Our attention was immediately drawn to a new "mode" (or protocol as some people put it). FT8 offers many advantages over JT65 on VHF. In particular it should suit weak long distance signals affected by QSB and Doppler.
At first glance there are several features in FT8 which I can certainly see will help. Immediately noticeable is a 15 second segment time which is just what we need for DX. This means that a QSO can be completed in a minute. If you want to know why that is important ask a CW operator. On JT65, a mode otherwise well suited to VHF DX work, you can sit and hear a station for a minute, reply, and at the end of 2 minutes get nothing back, never knowing whether you were heard or not.
I used to work with a guy who said "try to see the bigger picture - what does this mean for me?". Tee hee. The bigger picture here is that I might have worked Japan in the time I sat and watched many JA stations calling CQ. Quite possibly they were also watching me and other Europeans calling CQ, and the path just was not open for two minutes. Yes, overall it was open for a hour or more, but between any two stations it was only open for a minute or two.
I can get a whole QSO done on FT8 in a minute ....
|A full QSO on FT8 in one minute, with 15 seconds thrown in for the 73s|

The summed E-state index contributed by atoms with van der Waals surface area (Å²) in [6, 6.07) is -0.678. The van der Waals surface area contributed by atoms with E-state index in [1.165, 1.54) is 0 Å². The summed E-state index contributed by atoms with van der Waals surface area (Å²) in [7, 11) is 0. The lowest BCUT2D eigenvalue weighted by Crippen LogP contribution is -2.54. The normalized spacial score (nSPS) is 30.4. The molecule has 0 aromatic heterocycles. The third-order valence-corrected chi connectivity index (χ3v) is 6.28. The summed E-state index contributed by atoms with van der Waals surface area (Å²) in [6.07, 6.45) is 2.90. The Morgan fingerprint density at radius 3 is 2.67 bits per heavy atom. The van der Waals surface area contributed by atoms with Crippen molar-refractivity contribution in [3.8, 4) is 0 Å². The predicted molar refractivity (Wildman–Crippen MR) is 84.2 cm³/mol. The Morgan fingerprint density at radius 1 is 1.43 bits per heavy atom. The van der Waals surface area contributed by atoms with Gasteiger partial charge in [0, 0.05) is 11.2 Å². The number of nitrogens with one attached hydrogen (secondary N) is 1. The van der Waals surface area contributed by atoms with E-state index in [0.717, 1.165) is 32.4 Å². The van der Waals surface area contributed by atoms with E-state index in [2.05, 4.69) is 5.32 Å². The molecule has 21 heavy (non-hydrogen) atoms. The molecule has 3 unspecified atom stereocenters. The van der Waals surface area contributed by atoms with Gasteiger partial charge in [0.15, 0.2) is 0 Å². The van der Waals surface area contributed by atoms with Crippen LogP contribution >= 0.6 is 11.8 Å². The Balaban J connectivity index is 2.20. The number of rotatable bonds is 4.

Not only are the segments shorter, but the synchronisation is at the start, middle and end. A readable signal in a 15 second segment should be 100% decoded, whereas the same length of strong signal would be less likely to decode in a 1 minute JT65 segment and even less so in 2 minute WSPR one, depending on the fading. If I understand it correctly, the chance of decoding is better as the segment gets shorter, thanks too to more frequent synchronisation. That is another plus for FT8 but not at the level of the "fast" JT modes like MSK144 or fast JT9, which can decode tiny fragments of signal. However, it does represent a huge step forward for the terribly weak and fading VHF stations we now hear.
What FT8 seems to represent is a very clever blend of tweaking the protocol with tailoring to the WSJT-X wrapper. So while a better decoding process will bring benefits (-20dB is promised), cutting the segment time and auto sequencing will bring much more chance of working those fleeting Japanese, Chinese and ... well, who knows where? ... stations.
I tested it by working a few stations and some I could not decode due to their clearly late timing. Every well timed station was copied easily.
Apparently it is possible to set it to automatically reply to the first station which comes back to your CQ, and further developments will see it able to reply, not to the first reply, but the weakest reply out of several. Now that is a DX-ers dream.
I worked a couple of stations using FT8 on what I am pretty sure was iono-scatter. It was neither as steady nor as strong as Es, and it certainly looked like that mode. FT8 looks like a great mode for iono-scatter, and once Es has faded it will be very interesting to see how we get on with the even more esoteric propagation methods. I will be particularly interested to try mixed iono/tropo/meteor scatter - type melanges.
EDIT - by melange I mean mixture - not the drug in the film, which was fictional by the way. Nor the "Melange" two stroke oil/petrol mixture machine I used for my Puch motorbike in the 1970s.